A Primer for February Employment


We expect payroll employment to rise by 210,000 jobs in February, less than we initially expected as unusually harsh winter weather and work stoppages at West Coast ports disrupted everything from construction to manufacturing activity. Read More »

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Construction Hit by Weather


Construction spending plummeted 1.1% in January as another relentless winter disrupted public and private sector projects alike; that was despite seasonal adjustment of the data. We experienced more weather disruptions in more places in February than January so the noise from distortions will likely get worse before it gets better.

Losses were broad-based Read More »

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Income Continues to Outpace Spending


Real disposable income surged 0.9% in January, extending gains that we saw at the end of 2014. Improving labor market conditions, combined with a pickup in average hourly earnings (driven in part by increases in the minimum wage) and plummeting prices at the gas pump enhanced Read More »

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Inventories Less of a Problem in Fourth Quarter


Real GDP was revised down to 2.2% in the fourth quarter from an initial estimate of 2.6%. A sharp downward revision to inventories was the primary reason for the revision, which leaves less of an overhang for producers to drain in early 2015. Imports were also revised up, reflecting the phenomenal strength of consumer spending Read More »

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Divide in Eurozone Economies


After I wrote this on Twitter (@AdolfoLaurenti):
Among Eurozone economies, the real divide is between the reformed (Spain) and the unreformed (Italy and France).”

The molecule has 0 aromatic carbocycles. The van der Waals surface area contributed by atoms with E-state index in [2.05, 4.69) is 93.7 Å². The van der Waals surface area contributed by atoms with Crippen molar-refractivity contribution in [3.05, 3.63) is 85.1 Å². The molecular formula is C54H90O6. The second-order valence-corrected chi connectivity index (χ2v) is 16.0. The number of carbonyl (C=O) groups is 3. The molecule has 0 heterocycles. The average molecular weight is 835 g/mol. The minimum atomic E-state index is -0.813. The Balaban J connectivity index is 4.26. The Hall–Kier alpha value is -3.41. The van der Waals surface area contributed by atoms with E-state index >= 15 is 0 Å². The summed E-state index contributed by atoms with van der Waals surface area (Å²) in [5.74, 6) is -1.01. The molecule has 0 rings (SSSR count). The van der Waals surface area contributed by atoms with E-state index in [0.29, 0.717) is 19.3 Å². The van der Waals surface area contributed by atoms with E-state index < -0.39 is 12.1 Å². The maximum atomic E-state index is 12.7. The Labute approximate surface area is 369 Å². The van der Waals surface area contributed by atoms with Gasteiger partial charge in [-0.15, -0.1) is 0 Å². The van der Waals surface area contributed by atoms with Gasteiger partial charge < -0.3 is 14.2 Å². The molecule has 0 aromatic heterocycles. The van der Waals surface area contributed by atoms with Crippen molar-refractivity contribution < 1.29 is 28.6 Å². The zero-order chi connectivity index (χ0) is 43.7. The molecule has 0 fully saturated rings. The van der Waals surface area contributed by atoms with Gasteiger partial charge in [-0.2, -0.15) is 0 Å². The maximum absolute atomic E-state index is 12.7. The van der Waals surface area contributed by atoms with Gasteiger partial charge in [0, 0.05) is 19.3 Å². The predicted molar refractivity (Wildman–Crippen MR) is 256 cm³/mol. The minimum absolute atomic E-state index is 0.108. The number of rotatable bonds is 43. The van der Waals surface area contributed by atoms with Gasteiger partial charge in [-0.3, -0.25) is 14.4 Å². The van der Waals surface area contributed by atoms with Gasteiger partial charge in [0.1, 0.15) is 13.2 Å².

I received a question from  @ml8_ml8:
“When you say that Spain is “reformed”, Italy and France not, what do you mean by that?”

My answer is too involved to reply on twitter so I am posting it here with a table compiled by the World Bank that ranks countries for ease of doing business.
By market reform, we mean liberalization of markets for goods and services, labor market reform to add flexibility to wages and contracts, as well as cutting back red tape across the economy. A good proxy is the World Bank ranking on the ease of doing business. As shown in the table, Spain has done a better job on the path to reform, while Italy is lagging. It also shows how France is far from the UK or Germany in competitiveness.

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Durable Goods Orders Rebound


Durable goods orders increased 2.8% in January, only partially offsetting two months of ugly declines. An increase in aircraft orders was the primary reason for the turnaround. Orders for nondefense aircraft and parts surged a whopping 128.5% in January. Other pockets of strength included machinery and computing equipment, Read More »

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Energy Prices Pull CPI Lower


The Consumer Price Index dropped 0.7% in January but only 0.1% from a year ago. Falling energy prices were the primary reason prices fell Read More »

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New Home Sales Maintain Buoyancy


New home sales came in at a 481,000-unit pace in January, nearly even with the better-than-expected showing we saw in December. Moreover, in a shift that started late last year, gains were more concentrated in lower priced homes, which took down the median and average sale price Read More »

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Greece Capitulates to Reality


The temporary “compromise” found between the European Union (EU) and Greece is nothing short of a full capitulation by Athens to economic realities, at least for the time being. On the surface, the can has been kicked down the road for four more months. But it is notable that none of the requests advanced by the new Prime Minister Alexis Tsipras and his Syriza government were acknowledged Read More »

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Existing Home Sales Below Expectations


The number of existing homes sold in January was 4.82 million on an annualized basis. That is the lowest level since May of 2014. All regions were down, led by the Northeast and West. Weather played a role in restricting the number of sales across the nation, but cannot be blamed for all of the weakness in the month’s data. First-time buyers took a step back in January. Read More »

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